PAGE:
Date of Award
M.A. in Psychology
Stefan E. Schulenberg
Veterans’ transition from the military to civilian life can be conceptualized as a cultural transition (i.e., acculturation). This transition means leaving the familiarity and consistency of military life and attempting to integrate one’s values, skills, expectations, and identity as a service member into the dominant civilian culture. The present study seeks to examine the psychological adaptation component of acculturation (i.e., the individual’s feelings and perceptions of being in the new culture) in a veteran sample, as it relates to meaning in life. The existing body of veteran literature has demonstrated that meaning and purpose (a distinct component of meaning) are important protective factors for human flourishing and positive psychological functioning. However, research examining the role of meaning in veteran psychological adaptation specifically is lacking. The present study aimed to examine the relationship between meaning in life and veteran psychological adaptation to civilian life, as well as the role of psychological distress (i.e., symptoms of depression, anxiety, and stress) in this relationship. A significant positive relationship was observed between meaning in life and psychological adaptation among veterans. Additionally, psychological distress and the symptom categories of depression, anxiety, and stress emerged as significant mediators in the aforementioned relationship, as veterans who reported greater meaning in life tended to report lower levels of psychological distress and better psychological adaptation. Taken together, the present findings highlight the potential for meaning and psychological distress to serve as protective and risk factors, respectively, in veteran psychological adaptation to civilian life.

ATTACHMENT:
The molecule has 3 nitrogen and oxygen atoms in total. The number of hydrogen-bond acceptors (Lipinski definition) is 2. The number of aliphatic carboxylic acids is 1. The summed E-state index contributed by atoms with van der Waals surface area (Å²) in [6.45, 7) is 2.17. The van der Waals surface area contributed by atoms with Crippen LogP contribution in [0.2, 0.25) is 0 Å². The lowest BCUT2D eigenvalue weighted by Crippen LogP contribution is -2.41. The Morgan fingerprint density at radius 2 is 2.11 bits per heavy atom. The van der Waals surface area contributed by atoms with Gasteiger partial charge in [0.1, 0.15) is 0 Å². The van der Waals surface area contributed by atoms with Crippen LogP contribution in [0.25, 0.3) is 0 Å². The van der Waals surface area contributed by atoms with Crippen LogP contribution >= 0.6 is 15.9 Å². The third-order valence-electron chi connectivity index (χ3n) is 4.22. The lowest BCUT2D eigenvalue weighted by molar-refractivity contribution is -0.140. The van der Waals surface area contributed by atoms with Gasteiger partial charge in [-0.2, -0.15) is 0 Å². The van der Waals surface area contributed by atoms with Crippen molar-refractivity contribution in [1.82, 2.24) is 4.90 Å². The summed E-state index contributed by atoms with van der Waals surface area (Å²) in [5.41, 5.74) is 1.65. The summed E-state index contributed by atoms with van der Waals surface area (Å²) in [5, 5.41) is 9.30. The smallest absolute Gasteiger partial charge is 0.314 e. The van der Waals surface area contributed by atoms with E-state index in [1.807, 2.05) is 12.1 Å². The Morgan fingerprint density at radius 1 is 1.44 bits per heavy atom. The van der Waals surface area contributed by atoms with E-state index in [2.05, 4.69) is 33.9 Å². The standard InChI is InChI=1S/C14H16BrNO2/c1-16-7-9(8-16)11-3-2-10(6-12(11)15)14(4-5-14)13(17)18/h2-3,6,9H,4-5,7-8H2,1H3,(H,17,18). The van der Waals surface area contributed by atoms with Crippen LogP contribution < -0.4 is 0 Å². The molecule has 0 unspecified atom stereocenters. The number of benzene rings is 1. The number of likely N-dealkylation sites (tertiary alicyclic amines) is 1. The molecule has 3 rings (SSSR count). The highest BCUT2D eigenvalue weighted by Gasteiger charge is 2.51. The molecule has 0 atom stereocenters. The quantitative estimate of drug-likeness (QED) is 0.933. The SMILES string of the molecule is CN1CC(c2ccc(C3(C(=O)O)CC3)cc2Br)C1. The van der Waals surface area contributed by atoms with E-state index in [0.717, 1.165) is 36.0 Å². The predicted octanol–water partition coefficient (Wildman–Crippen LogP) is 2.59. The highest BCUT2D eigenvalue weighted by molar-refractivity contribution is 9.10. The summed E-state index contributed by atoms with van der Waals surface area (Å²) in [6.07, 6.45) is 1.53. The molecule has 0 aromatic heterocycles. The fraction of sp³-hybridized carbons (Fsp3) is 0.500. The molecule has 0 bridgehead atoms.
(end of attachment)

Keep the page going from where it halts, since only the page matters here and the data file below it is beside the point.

McCutcheon, Victoria, "Meaning in Life and Psychological Distress: Examining Veterans and Psychological Adaptation to Civilian Life" (2022). Electronic Theses and Dissertations. 2250.